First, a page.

Dyspraxia is a disorder of movement and coordination that is very often identified in early childhood. Dyspraxia can also come on later in later life especially after an illness or an injury. It can affect verbal, oral and motor skills.
What is dyspraxia?
Dyspraxia is a disorder in which messages sent from the brain to the muscles are interrupted, leading to problems with movement and coordination.
Types of dyspraxia
There are a few different types of dyspraxia:
Causes of dyspraxia
As usual Dyspraxia is not a disease, but a way of describing symptoms and there is no single cause. It seems to be tied in with the way a child develops. It can also occur after damage to the brain due to illness, a stroke or an accident, or it may also develop in young children when there is no brain injury or no obvious cause.
What are the symptoms of dyspraxia?
Quite often young children with dyspraxia usually have motor learning difficulties. Some children with dyspraxia also have other physical or behavioural problems so it might not be a stand-alone series of symptoms but included in multiple other symptoms.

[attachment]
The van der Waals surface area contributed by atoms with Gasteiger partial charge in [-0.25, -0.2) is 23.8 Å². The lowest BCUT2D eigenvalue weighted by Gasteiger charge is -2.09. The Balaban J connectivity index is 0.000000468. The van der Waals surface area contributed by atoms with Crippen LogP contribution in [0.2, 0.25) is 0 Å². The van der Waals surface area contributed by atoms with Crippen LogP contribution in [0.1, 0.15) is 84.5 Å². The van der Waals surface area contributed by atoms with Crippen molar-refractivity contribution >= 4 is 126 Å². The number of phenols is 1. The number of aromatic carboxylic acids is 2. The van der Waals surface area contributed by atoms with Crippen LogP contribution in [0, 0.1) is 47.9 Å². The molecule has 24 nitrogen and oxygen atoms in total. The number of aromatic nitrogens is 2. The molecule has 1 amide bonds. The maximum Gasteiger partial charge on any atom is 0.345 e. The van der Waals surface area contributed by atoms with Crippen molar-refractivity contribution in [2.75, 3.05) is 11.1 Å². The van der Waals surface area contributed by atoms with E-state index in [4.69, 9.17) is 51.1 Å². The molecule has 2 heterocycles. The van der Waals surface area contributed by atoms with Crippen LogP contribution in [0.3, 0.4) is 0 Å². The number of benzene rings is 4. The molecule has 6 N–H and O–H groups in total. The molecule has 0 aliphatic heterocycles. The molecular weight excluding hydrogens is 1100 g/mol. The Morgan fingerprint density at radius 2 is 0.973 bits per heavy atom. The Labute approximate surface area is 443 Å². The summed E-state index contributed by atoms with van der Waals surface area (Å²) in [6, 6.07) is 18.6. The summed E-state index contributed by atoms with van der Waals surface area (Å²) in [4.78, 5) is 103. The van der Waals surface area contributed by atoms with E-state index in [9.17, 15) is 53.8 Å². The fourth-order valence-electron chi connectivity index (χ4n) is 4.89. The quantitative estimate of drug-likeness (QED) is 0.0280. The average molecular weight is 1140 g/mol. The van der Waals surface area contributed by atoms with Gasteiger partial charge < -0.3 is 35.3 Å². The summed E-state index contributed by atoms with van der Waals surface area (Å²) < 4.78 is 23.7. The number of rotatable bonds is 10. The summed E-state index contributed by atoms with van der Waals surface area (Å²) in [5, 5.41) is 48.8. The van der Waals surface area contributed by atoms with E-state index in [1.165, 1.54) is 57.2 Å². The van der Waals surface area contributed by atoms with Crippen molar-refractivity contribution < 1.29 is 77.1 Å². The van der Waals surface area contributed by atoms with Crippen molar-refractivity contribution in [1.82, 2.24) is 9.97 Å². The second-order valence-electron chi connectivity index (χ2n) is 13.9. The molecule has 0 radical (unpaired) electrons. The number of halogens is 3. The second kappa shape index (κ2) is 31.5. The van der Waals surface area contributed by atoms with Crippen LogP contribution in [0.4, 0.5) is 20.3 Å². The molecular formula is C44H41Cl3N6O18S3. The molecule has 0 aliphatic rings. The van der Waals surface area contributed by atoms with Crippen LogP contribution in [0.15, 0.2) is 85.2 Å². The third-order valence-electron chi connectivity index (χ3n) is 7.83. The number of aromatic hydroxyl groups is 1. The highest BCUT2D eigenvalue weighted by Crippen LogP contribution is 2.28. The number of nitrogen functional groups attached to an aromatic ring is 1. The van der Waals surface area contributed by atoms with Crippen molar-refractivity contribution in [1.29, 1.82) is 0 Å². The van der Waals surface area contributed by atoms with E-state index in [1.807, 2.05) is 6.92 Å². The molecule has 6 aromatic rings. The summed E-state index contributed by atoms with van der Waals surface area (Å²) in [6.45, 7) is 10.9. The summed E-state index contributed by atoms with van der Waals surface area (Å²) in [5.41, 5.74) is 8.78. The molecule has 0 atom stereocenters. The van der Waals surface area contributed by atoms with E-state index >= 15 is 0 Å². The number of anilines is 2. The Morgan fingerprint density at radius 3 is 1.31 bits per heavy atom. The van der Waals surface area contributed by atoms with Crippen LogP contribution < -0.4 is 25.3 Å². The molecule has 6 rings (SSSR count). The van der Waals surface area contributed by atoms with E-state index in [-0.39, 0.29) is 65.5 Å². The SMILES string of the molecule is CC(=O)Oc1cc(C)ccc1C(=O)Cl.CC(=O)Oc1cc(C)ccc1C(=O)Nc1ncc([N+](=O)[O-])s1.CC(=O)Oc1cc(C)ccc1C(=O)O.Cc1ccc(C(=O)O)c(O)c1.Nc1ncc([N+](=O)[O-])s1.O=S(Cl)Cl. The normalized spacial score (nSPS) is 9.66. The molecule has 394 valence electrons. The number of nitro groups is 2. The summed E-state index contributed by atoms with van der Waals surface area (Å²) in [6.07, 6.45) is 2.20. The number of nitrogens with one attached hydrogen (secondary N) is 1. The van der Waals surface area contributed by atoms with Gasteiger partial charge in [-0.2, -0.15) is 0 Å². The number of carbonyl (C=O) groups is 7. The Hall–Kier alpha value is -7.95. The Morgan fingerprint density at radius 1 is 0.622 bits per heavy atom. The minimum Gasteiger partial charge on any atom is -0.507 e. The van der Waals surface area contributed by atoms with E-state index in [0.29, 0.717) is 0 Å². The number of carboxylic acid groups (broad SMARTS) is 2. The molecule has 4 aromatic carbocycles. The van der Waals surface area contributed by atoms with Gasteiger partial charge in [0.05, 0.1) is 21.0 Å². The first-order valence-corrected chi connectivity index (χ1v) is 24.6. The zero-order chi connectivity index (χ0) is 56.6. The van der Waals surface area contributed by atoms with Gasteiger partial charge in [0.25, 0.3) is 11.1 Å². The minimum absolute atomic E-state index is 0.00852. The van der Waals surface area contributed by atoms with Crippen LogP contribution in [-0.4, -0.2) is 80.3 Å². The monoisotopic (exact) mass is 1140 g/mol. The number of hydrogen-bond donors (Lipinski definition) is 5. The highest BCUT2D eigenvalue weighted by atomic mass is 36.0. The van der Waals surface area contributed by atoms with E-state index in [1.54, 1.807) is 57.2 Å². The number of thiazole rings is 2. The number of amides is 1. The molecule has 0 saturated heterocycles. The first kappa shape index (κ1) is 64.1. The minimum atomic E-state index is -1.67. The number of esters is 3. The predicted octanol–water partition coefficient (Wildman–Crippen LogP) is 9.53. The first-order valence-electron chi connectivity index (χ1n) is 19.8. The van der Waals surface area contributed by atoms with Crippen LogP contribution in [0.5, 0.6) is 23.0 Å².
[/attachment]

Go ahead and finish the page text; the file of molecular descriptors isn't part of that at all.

Motor dyspraxia involves trouble with co-ordinating physical movements, for example, walking up or down stairs, kicking balls, or hopping. Children with motor dyspraxia may be able to perform a task at one time, then unable at a later time. They often appear ‘clumsy’.
Children with verbal dyspraxia have problems with voluntarily coordinating their muscle to produce speech sounds and words. They have difficulties in producing clear, fluent speech or saying certain words or sentences. Children with verbal dyspraxia might speak slowly with frequent pauses.
Children with oral dyspraxia may have trouble with eating and swallowing.
Diagnosis of dyspraxia
If you are concerned that your child has dyspraxia, see your doctor for advice and referral to other specialists.
Treatment of dyspraxia
There is no cure for dyspraxia, but it can be treated and managed with a combination of regular, intensive therapies including:
Dyspraxia Foundation UK
Dyspraxia advice and support